South Korea, Japan to resume talks on military information-sharing pact

Asked about Clapper's comments, State Department spokesman John Kirby said denuclearization of the peninsula remains the administration's policy and goal. "We reaffirmed the necessity to increase pressure against North Korea to have it give up its nuclear and missile development and realise the denuclearisation of the peninsula", Sugiyama told reporters.

"The determination of not only South Korea and the USA, but of the global community to end North Korea's nuclear programme is stronger than ever", a foreign ministry official said.

Speaking at the Council on Foreign Relations think-tank on Tuesday, Mr Clapper described the North Korean government as "paranoid", and said it saw nuclear weapons as "their ticket to survival". US administrations have demanded that North Korea agree to denuclearization, although aid-for-disarmament negotiations have been stalled for years and sanctions have failed to stop the North's weapons' programs.

An unnamed South Korean government official was quoted as saying Seoul will resume a working-level dialogue with Japan soon about the bilateral intelligence-sharing accord to effectively respond to the DPRK's nuclear and missile threats.

( _English) "Inspectors have to be able to go into the country and be able to see whether or not North Korea is in keeping with the agreement to denuclearize, should it agree to do so".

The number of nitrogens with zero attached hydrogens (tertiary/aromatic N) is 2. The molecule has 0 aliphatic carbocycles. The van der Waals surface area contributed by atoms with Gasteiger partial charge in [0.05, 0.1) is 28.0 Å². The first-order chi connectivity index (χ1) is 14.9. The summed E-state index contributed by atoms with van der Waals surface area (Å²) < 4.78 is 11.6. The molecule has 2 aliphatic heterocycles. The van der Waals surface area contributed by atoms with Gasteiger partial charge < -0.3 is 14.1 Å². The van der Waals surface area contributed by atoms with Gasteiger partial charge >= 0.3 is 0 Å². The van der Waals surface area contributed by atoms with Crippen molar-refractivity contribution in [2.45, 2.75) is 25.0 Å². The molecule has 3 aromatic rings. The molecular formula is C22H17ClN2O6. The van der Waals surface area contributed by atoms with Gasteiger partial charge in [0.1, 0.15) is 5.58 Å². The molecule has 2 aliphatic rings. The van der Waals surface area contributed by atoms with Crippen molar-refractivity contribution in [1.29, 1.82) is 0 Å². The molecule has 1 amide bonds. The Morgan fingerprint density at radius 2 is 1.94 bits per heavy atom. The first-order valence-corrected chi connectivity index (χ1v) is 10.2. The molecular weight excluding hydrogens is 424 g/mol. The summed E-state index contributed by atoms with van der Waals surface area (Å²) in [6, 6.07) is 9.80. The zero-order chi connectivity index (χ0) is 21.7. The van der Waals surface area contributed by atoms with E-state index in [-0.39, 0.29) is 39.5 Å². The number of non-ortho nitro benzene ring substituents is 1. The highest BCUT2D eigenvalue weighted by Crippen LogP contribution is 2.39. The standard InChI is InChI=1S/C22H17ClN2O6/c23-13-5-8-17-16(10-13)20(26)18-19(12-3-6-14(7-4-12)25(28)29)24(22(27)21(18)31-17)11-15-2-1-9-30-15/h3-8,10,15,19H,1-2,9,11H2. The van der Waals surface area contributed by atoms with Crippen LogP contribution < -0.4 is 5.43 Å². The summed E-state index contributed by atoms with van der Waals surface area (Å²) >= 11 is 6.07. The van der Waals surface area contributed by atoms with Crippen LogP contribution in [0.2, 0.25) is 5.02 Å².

U.S. Deputy Secretary of State Antony Blinken, after meeting with his Japanese and South Korean counterparts, said their policy has not changed. A string of USA administrations have demanded that North Korea denuclearize, but aid-for-disarmament talks have been stalled for years, and sanctions have failed to slow Pyongyang's weapons programs.

"They are not going to do that", he said.

In his CFR remarks, Clapper also expressed mild frustration that the US has not taken better advantage of the Kim Jong-un regime's aversion to outside information reaching the North Korean people.

"If you want to talk about policy, you retire first".

North Korea claims to have made rapid progress in its nuclear and rocket programmes in recent years despite worldwide opposition and strict sanctions. "We are focused on increasing the pressure on North Korea with one goal: to bring it back to the table to negotiate in good faith".

The deputy foreign ministers of South Korea, Japan and the US made the announcement after meeting in Tokyo.

The Obama administration says it is intent on tightening sanctions on the regime of Kim Jong-un, who has doubled down on increasing the North's nuclear arsenal.

"Right now we're kind of stuck on our narrative and they're kind of stuck on theirs", Clapper said after his speech.

Clapper also expressed concern that Russian anti-aircraft weapons could make a potential US-enforced no-fly zone in Syria risky for American personnel.



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